We chose to limit our investigation to publicly funded research in the USA and UK because the funding for this study came from both US and UK publicly funded bodies, the two countries are highly influential in setting the scientific agenda, and because there should theoretically be no constraints on reporting publicly funded research for reasons of confidentiality or commercial sensitivity.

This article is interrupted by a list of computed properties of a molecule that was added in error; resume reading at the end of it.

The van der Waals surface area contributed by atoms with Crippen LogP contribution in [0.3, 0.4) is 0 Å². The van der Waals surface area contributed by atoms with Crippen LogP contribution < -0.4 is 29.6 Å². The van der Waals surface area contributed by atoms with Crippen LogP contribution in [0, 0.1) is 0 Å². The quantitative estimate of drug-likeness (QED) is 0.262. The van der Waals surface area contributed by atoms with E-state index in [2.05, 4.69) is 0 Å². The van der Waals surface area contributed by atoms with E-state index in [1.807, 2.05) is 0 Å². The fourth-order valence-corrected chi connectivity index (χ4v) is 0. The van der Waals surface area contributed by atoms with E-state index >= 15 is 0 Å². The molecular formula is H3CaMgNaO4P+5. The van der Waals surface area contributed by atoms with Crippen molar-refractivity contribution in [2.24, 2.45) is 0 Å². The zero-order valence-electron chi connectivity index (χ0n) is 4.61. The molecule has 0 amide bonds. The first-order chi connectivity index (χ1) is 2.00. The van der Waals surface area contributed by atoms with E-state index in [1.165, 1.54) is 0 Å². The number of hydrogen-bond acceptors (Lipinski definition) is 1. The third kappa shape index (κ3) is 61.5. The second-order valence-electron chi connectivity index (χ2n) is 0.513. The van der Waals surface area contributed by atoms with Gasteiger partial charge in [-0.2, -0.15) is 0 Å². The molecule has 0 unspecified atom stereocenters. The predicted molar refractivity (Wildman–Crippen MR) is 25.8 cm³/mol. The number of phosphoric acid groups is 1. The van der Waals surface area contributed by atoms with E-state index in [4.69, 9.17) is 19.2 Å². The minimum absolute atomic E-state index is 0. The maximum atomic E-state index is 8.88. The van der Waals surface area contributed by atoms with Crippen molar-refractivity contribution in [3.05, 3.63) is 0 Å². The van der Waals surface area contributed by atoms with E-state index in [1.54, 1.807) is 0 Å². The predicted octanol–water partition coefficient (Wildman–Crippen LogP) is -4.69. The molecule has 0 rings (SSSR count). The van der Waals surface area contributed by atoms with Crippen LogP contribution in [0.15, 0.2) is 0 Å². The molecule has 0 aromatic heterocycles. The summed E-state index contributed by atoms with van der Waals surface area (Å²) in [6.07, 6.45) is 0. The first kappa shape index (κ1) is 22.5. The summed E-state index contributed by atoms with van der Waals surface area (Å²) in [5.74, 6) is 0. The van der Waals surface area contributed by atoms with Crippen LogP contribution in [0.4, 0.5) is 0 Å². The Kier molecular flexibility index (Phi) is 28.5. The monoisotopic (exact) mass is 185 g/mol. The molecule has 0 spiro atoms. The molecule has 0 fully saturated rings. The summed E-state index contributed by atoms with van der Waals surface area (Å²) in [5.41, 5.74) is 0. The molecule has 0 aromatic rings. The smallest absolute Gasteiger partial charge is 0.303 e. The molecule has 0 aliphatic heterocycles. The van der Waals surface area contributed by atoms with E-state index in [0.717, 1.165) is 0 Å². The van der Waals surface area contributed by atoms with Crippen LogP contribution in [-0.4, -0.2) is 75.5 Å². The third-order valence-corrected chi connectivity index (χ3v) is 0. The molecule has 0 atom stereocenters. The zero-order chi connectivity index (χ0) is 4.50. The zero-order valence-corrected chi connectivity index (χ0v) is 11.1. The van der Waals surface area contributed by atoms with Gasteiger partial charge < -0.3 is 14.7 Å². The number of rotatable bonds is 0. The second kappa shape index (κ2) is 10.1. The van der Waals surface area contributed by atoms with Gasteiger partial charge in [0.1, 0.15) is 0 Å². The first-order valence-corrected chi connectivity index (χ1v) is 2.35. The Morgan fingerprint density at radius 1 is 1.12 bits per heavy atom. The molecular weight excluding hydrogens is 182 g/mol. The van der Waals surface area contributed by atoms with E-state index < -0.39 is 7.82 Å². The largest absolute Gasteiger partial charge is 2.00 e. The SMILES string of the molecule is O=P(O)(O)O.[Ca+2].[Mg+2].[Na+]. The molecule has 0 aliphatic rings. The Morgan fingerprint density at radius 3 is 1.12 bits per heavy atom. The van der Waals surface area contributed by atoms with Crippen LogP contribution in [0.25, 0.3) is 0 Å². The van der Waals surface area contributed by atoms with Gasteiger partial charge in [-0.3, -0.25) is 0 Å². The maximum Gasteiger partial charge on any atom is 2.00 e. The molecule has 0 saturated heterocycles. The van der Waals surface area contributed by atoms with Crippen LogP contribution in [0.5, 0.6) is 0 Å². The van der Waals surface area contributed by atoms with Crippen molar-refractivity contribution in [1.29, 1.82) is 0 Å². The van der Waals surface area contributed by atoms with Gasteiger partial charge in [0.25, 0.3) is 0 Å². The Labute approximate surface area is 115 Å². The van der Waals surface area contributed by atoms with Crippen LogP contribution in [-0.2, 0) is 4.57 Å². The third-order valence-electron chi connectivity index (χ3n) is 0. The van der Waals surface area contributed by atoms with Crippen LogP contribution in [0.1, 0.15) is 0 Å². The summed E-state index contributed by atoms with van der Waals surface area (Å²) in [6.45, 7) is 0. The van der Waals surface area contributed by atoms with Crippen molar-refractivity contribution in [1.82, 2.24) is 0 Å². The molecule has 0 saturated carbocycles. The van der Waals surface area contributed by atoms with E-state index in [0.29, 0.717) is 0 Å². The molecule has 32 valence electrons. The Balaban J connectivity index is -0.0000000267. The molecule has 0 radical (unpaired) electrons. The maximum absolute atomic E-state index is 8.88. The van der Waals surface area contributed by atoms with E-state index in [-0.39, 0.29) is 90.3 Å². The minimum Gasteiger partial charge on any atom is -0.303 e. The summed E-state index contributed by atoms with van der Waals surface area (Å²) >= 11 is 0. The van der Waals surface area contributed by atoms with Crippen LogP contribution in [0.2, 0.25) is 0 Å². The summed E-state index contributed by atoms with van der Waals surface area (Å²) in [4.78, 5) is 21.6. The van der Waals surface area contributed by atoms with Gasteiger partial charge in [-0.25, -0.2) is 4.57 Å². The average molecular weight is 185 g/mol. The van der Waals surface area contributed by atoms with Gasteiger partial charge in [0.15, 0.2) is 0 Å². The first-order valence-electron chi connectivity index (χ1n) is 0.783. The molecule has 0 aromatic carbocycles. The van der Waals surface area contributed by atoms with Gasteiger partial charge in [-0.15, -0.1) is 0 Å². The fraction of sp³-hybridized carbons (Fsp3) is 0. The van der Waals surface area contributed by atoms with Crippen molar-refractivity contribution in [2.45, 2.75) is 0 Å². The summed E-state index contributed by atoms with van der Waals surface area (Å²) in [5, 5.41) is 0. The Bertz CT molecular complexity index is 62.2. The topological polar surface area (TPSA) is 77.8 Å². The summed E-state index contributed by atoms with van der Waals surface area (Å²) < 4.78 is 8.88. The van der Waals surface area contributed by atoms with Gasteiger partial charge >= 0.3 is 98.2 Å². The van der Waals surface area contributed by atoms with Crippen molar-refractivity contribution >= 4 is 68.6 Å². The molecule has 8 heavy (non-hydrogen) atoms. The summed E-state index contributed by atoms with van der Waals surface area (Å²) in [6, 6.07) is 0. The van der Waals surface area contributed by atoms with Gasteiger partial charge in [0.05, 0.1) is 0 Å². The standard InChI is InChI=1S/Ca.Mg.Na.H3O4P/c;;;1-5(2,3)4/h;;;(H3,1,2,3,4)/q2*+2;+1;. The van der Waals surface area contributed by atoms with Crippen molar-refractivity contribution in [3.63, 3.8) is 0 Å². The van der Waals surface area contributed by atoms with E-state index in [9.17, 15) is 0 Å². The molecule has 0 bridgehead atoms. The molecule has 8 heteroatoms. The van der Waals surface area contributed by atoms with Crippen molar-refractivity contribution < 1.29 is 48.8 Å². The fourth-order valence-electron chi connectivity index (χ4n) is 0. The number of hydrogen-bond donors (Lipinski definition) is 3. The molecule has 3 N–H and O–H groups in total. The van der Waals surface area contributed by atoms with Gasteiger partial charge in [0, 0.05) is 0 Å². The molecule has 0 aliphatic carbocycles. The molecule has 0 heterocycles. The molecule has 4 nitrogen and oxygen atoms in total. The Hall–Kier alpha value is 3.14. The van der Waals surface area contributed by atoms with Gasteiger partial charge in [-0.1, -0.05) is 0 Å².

The survey was restricted to original scientific research studies using mice, rats, and primates. The experiments had to use live animals (including terminal anaesthesia) and state that they had used UK Animals [Scientific Procedures] Act 1986 (ASPA) licensed interventions, or equivalent USA institutional guidelines for animal care and use. Rodents are the most widely used animals and primates are the most high profile and ‘ethically sensitive’ group (for convenience primates are designated a species here). Other species or groups such as fish, birds, rabbits and guinea-pigs are either used in small numbers or in more specialised areas of research. The sample sizes for these species would have been too small to draw any strong inferences about the reporting standards in these research areas. In addition, every such study that was included would reduce the statistical power of the study for drawing inferences about reporting and experimental design standards studies involving more widely used species.